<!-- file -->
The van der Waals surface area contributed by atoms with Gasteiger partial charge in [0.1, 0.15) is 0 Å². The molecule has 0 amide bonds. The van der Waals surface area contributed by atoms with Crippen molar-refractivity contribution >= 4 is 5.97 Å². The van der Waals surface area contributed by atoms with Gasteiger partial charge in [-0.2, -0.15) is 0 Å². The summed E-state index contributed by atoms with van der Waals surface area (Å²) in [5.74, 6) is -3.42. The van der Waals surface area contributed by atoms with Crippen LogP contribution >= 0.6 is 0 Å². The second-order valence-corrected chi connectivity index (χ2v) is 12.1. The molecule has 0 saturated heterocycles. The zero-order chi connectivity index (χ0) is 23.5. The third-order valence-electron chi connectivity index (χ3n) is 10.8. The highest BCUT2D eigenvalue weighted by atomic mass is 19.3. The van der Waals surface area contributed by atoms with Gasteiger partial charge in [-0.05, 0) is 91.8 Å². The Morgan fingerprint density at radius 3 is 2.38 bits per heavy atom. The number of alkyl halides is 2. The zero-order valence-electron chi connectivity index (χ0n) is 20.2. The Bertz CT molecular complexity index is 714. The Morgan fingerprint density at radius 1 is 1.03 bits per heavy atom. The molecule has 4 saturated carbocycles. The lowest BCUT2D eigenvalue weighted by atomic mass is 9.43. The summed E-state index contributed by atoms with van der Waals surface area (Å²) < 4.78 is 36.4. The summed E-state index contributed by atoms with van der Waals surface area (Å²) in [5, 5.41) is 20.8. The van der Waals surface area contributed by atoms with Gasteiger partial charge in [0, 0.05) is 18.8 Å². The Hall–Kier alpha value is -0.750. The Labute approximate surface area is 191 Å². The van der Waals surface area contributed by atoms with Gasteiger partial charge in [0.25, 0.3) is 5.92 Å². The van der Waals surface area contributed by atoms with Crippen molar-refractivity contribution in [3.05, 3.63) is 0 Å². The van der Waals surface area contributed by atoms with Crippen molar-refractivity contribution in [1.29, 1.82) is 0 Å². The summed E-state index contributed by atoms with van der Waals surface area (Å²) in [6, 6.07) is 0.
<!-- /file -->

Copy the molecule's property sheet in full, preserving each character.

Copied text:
The van der Waals surface area contributed by atoms with Gasteiger partial charge in [0.1, 0.15) is 0 Å². The molecule has 0 amide bonds. The van der Waals surface area contributed by atoms with Crippen molar-refractivity contribution >= 4 is 5.97 Å². The van der Waals surface area contributed by atoms with Gasteiger partial charge in [-0.2, -0.15) is 0 Å². The summed E-state index contributed by atoms with van der Waals surface area (Å²) in [5.74, 6) is -3.42. The van der Waals surface area contributed by atoms with Crippen LogP contribution >= 0.6 is 0 Å². The second-order valence-corrected chi connectivity index (χ2v) is 12.1. The molecule has 0 saturated heterocycles. The zero-order chi connectivity index (χ0) is 23.5. The third-order valence-electron chi connectivity index (χ3n) is 10.8. The highest BCUT2D eigenvalue weighted by atomic mass is 19.3. The van der Waals surface area contributed by atoms with Gasteiger partial charge in [-0.05, 0) is 91.8 Å². The Morgan fingerprint density at radius 3 is 2.38 bits per heavy atom. The number of alkyl halides is 2. The zero-order valence-electron chi connectivity index (χ0n) is 20.2. The Bertz CT molecular complexity index is 714. The Morgan fingerprint density at radius 1 is 1.03 bits per heavy atom. The molecule has 4 saturated carbocycles. The lowest BCUT2D eigenvalue weighted by atomic mass is 9.43. The summed E-state index contributed by atoms with van der Waals surface area (Å²) < 4.78 is 36.4. The summed E-state index contributed by atoms with van der Waals surface area (Å²) in [5, 5.41) is 20.8. The van der Waals surface area contributed by atoms with Gasteiger partial charge in [0, 0.05) is 18.8 Å². The Hall–Kier alpha value is -0.750. The Labute approximate surface area is 191 Å². The van der Waals surface area contributed by atoms with Gasteiger partial charge in [0.25, 0.3) is 5.92 Å². The van der Waals surface area contributed by atoms with Crippen molar-refractivity contribution in [3.05, 3.63) is 0 Å². The van der Waals surface area contributed by atoms with Crippen molar-refractivity contribution in [1.29, 1.82) is 0 Å². The summed E-state index contributed by atoms with van der Waals surface area (Å²) in [6, 6.07) is 0.